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  4. Some alternative ticketing ideas:

    Soho Rep's 99 Cent Sundays

    NY Neo Futurist's 10 dollars plus roll of a dice

    Industry nights

    Discounts for tweets/likes in social media

    Pay what you can (but enticements/prizes for audience member that pays the most)

    Tiered pricing: first batch of tickets are a dollar, second batch 5 dollars, etc....

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  5. I am with you Shay. I know the work that goes into a production, and for the most part, even when I produce or write a show for OOB that sells well, I have barely broken even. So I rather pay. I have taken advantage of comps only as an NYITA judge, or when I review for Martin Denton. It's all about giving value to the work; I also miss a ton of shows cause I am often saving up my cash to produce my own play. But it makes those I do go see really special experiences.

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  6. Hey there, Jason here with some contined thoughts on this. Having produced shows myself I agree entirely with Shay's point of view, every dollar counts. The point that I would make about this comes in the line "Of course there are a lot of shows that I miss because I'm short on cash."

    My point of view about comps came entirely from being one of the co-executive directors of the IT Awards and my desire to see as much OOB as I possibly could as the entire basis of our organization was about bolstering and building the OOB community and I felt I needed to know who that community was. While in NYC I paid to see as many OOB shows as I could so that I could have a deep knowledge of the companies we were promoting at Awards time and simply put, I was poor. The only way for me to see some of the shows was to ask if the theatre provided industry comps. Every time I went to a Theatre on an industry comp the producers were very happy to provide the ticket and I spent time talking with them, getting to know who they were and helping them know better who we were.

    My life is quite different now, I am making a much better living and as a result I do not request industry comps. I am happy to put my money down to support what I love. Back in my OOB days though those industry comps introduced me to companies and work I truly would not have been able to experience otherwise.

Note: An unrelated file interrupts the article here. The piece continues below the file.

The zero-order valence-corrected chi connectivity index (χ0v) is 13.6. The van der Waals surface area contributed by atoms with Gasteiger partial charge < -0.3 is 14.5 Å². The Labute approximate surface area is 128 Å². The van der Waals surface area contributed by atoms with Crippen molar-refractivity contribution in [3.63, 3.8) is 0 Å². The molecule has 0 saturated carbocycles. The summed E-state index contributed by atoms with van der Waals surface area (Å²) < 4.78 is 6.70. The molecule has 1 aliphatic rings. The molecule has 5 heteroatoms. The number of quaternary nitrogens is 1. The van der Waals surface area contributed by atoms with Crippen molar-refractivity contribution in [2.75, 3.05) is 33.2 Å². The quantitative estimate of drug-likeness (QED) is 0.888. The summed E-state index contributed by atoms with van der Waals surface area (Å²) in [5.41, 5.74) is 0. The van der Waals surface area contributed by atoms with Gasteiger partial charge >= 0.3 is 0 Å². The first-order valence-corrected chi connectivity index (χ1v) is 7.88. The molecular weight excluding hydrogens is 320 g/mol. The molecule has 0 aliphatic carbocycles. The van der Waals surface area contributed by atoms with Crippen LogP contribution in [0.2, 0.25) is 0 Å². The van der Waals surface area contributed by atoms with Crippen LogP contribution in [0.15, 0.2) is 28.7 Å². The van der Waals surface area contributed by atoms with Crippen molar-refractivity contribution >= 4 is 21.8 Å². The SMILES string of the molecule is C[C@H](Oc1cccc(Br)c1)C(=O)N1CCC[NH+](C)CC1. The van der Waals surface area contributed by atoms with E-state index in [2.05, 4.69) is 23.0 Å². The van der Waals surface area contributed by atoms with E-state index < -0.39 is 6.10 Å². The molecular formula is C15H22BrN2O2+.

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  7. Ooh. this is such an interesting conversation.
    I don't think that there is a hard and fast rule here. When I am attending a show as "industry" meaning reviewing, judging, or as a producer/artistic director and need/want to see a specific company's work, director or performer then I expect a comp. If a company offers me a comp, then I take it that they want me to see their work and I will gladly accept it. I always support via the top jar, consessions or another way.

    I agree with Jason, that I'd much rather have a member of the It Awards Honorary Awards committee or the EDS come to my show and not pay than not be familiar with a show I am really proud of and want to get the word out about.

    As theatre goer, I never feel bad about taking a comp for a Off- Broadway or Broadway show, and sometimes from fellow OOBR producers who are papering the house. But I rarely ask for a comp for OOBR theatre, because i know how much time, money and effort goes into producing theatre at our level.

    As a producer, I often find that if we do some papering with a papering organization we see the results 10 fold in the following week. I would always prefer to have butts in seats then cold empty chairs. I think that papering and comp policies depend on the size of the house (there's a huge difference btw giving comps in a house like the Red Room vs a house like the Kraine)

    To sum it up, I don't think there's any "shame" in accepting a comp if offered, but as a community when we can, we should definetely pay for the tickets to help each other out.